Another challenge is how to express gates in Move. Gates is a list of constraints whose values should be equal to 0 when evaluating. The basic form of a constraint is something like this in rust:

pub enum Expression<F> {
    /// This is a constant polynomial
    /// This is a virtual selector
    /// This is a fixed column queried at a certain relative location
    /// This is an advice (witness) column queried at a certain relative location
    /// This is an instance (external) column queried at a certain relative location
    /// This is a challenge
    /// This is a negated polynomial
    /// This is the sum of two polynomials
    Sum(Box<Expression<F>>, Box<Expression<F>>),
    /// This is the product of two polynomials
    Product(Box<Expression<F>>, Box<Expression<F>>),
    /// This is a scaled polynomial
    Scaled(Box<Expression<F>>, F),

It’s represented as enumeration in rust, but enumeration doesn’t exist in move lang. We had to figure out a new way to express gates’ constraints.

Basically, constraints are some forms of sums and products of column queries, if we replace the column queries with unknown variables like x_1, x_2 , x_3,then we get a multivariate polynomial, like this:

0x30644e72e131a029b85045b68181585d2833e84879b9709143e1f593f0000000  * x_2 * x_3 +
0x0000000000000000000000000000000000000000000000000000000000000001  * x_0 * x_1 * x_3

So if we turn constraints into multivariate polynomials, and encode the multivariate polynomials, then we solve the problem. It’s exactly what we did in halo2-verifier.move !

After the transformation, evaluating the constraints are just evaluating the multivariate polynomials given the corresponding x_1, x_2 , x_3.

It’s easy implemented in aptos move, see the code here. By the way, the implementation idea is originated from arkworks’ algebra.

Reading Proof and Verification

The main logic of reading proof and verification is the same as that in halo2. We’d like to keep most logic the same for the purpose of auditing and maintenance. The halo2 communities and auditors can easily know which parts of the code do which parts of job based on the origin halo2 verifier implementation. and if there’re new features in halo2, we can easily add them to this Move implementation. If you guys have any interests of the code, please look through here.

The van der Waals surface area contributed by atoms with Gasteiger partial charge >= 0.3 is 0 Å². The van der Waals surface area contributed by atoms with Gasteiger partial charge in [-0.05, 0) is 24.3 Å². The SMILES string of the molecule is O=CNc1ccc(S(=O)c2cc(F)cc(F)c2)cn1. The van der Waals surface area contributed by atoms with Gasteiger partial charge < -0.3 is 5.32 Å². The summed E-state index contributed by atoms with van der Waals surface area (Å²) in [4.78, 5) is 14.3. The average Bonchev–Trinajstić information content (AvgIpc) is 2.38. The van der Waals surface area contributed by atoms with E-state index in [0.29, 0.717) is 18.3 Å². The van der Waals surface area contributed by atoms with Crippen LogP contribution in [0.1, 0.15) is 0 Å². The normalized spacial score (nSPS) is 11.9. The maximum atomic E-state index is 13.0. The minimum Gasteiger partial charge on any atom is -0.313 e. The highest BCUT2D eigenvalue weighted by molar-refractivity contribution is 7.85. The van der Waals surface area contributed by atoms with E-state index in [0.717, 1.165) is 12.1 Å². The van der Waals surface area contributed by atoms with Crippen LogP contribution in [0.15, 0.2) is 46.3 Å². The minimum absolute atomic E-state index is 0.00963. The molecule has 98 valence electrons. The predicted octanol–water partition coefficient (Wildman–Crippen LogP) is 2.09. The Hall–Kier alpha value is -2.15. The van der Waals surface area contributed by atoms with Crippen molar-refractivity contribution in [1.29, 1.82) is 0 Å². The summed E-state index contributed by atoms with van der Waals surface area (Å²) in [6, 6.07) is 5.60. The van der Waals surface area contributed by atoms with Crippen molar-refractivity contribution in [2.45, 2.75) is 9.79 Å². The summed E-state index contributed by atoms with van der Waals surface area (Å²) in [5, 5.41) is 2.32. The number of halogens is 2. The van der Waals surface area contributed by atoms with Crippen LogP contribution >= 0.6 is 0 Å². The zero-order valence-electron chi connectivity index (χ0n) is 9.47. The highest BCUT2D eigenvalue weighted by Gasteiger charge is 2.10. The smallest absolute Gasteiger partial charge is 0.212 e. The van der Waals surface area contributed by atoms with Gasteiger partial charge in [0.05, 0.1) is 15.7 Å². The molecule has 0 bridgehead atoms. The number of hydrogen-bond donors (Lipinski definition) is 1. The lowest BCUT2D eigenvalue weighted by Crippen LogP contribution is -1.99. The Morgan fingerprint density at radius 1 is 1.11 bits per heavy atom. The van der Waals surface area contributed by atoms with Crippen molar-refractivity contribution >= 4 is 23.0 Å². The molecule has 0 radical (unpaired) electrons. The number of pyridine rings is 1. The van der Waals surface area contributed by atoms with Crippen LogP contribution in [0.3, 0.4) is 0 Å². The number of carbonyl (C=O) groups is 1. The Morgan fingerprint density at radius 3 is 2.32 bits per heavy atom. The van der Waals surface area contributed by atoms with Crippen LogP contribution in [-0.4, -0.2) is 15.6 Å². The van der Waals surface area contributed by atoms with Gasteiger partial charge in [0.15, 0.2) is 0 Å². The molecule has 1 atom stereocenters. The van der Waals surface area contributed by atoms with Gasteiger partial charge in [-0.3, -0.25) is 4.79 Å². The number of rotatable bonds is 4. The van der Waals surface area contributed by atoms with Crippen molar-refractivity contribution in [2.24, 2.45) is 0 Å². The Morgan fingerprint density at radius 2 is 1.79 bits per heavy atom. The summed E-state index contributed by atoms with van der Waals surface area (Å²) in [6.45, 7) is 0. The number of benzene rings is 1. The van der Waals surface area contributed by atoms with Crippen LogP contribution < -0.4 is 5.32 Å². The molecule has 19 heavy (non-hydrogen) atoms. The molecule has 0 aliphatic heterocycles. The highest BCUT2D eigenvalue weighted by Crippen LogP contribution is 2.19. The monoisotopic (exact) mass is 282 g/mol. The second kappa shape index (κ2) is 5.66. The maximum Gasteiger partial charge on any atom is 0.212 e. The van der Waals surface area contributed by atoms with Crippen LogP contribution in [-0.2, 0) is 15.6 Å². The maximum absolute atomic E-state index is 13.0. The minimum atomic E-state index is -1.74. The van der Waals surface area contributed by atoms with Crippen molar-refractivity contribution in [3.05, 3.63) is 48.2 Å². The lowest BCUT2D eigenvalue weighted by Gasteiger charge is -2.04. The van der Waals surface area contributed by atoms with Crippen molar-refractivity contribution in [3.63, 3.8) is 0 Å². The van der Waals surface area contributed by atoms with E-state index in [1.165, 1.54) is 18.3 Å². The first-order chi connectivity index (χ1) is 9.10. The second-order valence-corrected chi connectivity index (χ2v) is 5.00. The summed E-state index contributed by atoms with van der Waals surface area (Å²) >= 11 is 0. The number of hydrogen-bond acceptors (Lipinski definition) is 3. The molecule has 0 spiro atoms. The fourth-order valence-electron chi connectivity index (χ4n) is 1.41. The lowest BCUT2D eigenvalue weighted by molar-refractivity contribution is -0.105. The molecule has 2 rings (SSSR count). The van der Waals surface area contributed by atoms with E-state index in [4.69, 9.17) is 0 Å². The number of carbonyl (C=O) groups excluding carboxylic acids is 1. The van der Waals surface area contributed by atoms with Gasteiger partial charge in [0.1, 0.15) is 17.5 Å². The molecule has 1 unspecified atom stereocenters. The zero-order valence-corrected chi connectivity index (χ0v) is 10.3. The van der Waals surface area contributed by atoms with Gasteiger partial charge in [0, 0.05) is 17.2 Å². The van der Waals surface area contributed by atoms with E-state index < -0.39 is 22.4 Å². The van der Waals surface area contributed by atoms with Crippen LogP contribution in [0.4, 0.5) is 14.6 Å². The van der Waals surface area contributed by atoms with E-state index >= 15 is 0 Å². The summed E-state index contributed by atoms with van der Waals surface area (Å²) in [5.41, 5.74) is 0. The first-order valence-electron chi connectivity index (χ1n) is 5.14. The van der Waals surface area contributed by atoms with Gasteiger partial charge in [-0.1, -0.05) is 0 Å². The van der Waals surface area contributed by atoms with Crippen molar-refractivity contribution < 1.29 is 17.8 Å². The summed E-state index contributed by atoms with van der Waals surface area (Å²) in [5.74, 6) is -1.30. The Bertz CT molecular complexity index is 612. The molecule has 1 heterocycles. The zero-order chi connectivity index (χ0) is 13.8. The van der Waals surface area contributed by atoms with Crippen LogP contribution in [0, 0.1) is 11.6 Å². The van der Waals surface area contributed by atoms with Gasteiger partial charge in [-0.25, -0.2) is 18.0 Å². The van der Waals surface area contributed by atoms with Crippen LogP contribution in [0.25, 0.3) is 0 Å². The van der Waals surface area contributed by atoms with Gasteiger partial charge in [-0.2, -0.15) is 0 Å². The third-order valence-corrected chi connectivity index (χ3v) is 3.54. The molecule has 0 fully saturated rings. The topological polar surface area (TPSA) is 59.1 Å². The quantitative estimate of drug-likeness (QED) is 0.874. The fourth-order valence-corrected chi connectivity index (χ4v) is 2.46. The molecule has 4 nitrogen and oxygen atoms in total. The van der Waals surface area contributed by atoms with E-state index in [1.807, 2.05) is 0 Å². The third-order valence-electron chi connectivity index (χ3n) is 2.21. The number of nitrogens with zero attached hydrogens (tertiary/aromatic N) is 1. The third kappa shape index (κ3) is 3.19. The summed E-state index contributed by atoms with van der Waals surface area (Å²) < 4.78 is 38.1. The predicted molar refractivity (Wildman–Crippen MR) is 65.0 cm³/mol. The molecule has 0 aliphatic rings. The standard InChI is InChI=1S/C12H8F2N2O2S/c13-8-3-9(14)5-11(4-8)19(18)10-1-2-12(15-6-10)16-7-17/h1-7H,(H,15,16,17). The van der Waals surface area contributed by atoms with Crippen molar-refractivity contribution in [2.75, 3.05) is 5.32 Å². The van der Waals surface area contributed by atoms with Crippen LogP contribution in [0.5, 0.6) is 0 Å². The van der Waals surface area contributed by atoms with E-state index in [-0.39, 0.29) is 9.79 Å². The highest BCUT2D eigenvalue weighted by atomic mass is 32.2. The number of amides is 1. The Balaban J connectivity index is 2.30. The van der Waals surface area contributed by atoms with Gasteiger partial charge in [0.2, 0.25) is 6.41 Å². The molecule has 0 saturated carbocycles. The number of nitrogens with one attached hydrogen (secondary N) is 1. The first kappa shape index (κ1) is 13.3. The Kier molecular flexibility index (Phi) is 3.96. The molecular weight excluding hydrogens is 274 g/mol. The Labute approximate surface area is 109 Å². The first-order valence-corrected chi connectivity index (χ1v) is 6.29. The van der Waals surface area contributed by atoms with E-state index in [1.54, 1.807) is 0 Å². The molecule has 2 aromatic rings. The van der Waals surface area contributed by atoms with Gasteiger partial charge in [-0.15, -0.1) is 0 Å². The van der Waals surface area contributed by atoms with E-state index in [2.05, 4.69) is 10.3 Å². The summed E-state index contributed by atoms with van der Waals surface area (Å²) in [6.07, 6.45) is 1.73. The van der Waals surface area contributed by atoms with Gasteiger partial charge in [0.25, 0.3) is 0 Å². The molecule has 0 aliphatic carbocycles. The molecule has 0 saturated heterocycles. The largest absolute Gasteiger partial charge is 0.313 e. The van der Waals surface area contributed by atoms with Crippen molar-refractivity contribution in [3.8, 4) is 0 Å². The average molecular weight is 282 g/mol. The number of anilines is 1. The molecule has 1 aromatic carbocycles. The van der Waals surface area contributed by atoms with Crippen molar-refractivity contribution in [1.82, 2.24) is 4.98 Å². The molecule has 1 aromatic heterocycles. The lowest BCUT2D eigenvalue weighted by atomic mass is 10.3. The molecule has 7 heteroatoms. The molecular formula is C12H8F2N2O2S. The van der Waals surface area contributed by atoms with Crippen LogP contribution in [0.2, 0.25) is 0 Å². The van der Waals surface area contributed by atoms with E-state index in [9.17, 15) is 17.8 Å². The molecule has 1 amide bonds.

The main problem we came across and solved was the different serializations of bn254 in two different cryptography libraries, halo2curves and arkworks’ algebra. I described the details in an issue under halo2curves repo which have received many comments from core devs. We intend to track the issue and push forward to form a common standards of serialization Fields and Curve points. In our projects, we did a tricky thing to solve the serialization problem, however it incurs a performance cost which we will solve in the near future with the help of aptos developers.

One important aspect of verification is the polynomial commitment scheme. In our case, we adopted KZG following scroll and axiom. In order to make it possible to verify kzg commitments, we cooperated with aptos devs, and delivered the bn254_algebra implementation to aptos core repo. It’s jolly during our cooperation, and thanks @zjma @alinush for helping and reviewing the code!

We also found some pitfalls in the crypto_algebra of aptos, which we’re going to address in the next phase.

Plan for Future

A major aspect of this endeavor is to optimize the gas cost(minimize the storage and computation required) with using the halo2 verifier, also with a plan to extend its features to adopt optimizations on halo2, like shuffles and mv-lookup.

One example of gas cost optimization is make pow function native.Current version of halo2-verifier consumes a lot computation gas due to the reason that pow of field is implemented in pure move. pow on Field is a very costly operation. We intend to create a pr to add the api into aptos stdlib.

Our ultimate goal is to make halo2-verifier usable on aptos production environment, consuming a few hundreds of gas units at most, which is an acceptable gas cost for massive adopting of onchain proof verifications.